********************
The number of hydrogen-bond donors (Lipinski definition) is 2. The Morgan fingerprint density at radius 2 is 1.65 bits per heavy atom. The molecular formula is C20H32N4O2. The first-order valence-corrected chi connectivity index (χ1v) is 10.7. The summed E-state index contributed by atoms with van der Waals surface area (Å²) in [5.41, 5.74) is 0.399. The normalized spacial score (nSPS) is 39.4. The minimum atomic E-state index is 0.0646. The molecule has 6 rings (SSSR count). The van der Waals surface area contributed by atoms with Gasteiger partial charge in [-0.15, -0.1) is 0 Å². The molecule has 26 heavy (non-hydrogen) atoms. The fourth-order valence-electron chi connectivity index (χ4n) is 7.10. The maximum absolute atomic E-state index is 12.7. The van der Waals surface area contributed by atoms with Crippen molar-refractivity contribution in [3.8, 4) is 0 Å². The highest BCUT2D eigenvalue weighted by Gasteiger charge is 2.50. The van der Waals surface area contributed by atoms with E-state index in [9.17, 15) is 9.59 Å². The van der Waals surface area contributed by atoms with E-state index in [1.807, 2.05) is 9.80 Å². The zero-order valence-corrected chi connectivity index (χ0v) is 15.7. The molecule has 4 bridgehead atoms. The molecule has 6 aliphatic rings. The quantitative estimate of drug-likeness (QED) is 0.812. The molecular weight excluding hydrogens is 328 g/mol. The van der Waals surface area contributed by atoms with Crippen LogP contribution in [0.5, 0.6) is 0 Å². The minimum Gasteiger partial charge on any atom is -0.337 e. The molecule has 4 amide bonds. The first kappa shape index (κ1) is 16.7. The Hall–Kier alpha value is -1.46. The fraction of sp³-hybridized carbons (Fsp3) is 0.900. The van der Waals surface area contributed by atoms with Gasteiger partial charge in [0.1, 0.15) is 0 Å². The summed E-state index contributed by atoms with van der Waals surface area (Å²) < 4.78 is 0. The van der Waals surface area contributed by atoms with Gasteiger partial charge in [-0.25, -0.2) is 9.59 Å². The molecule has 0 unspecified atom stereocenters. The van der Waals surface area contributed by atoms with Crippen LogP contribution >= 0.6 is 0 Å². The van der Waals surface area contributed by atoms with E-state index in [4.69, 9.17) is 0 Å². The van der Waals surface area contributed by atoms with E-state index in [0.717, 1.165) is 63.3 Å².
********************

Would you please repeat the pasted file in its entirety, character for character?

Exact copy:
The number of hydrogen-bond donors (Lipinski definition) is 2. The Morgan fingerprint density at radius 2 is 1.65 bits per heavy atom. The molecular formula is C20H32N4O2. The first-order valence-corrected chi connectivity index (χ1v) is 10.7. The summed E-state index contributed by atoms with van der Waals surface area (Å²) in [5.41, 5.74) is 0.399. The normalized spacial score (nSPS) is 39.4. The minimum atomic E-state index is 0.0646. The molecule has 6 rings (SSSR count). The van der Waals surface area contributed by atoms with Gasteiger partial charge in [-0.15, -0.1) is 0 Å². The molecule has 26 heavy (non-hydrogen) atoms. The fourth-order valence-electron chi connectivity index (χ4n) is 7.10. The maximum absolute atomic E-state index is 12.7. The van der Waals surface area contributed by atoms with Crippen molar-refractivity contribution in [3.8, 4) is 0 Å². The highest BCUT2D eigenvalue weighted by Gasteiger charge is 2.50. The van der Waals surface area contributed by atoms with E-state index in [9.17, 15) is 9.59 Å². The van der Waals surface area contributed by atoms with E-state index in [1.807, 2.05) is 9.80 Å². The zero-order valence-corrected chi connectivity index (χ0v) is 15.7. The molecule has 4 bridgehead atoms. The molecule has 6 aliphatic rings. The quantitative estimate of drug-likeness (QED) is 0.812. The molecular weight excluding hydrogens is 328 g/mol. The van der Waals surface area contributed by atoms with Crippen LogP contribution in [0.5, 0.6) is 0 Å². The minimum Gasteiger partial charge on any atom is -0.337 e. The molecule has 4 amide bonds. The first kappa shape index (κ1) is 16.7. The Hall–Kier alpha value is -1.46. The fraction of sp³-hybridized carbons (Fsp3) is 0.900. The van der Waals surface area contributed by atoms with Gasteiger partial charge in [0.1, 0.15) is 0 Å². The summed E-state index contributed by atoms with van der Waals surface area (Å²) < 4.78 is 0. The van der Waals surface area contributed by atoms with Gasteiger partial charge in [-0.25, -0.2) is 9.59 Å². The molecule has 0 unspecified atom stereocenters. The van der Waals surface area contributed by atoms with Crippen LogP contribution >= 0.6 is 0 Å². The van der Waals surface area contributed by atoms with E-state index in [4.69, 9.17) is 0 Å². The van der Waals surface area contributed by atoms with E-state index in [0.717, 1.165) is 63.3 Å².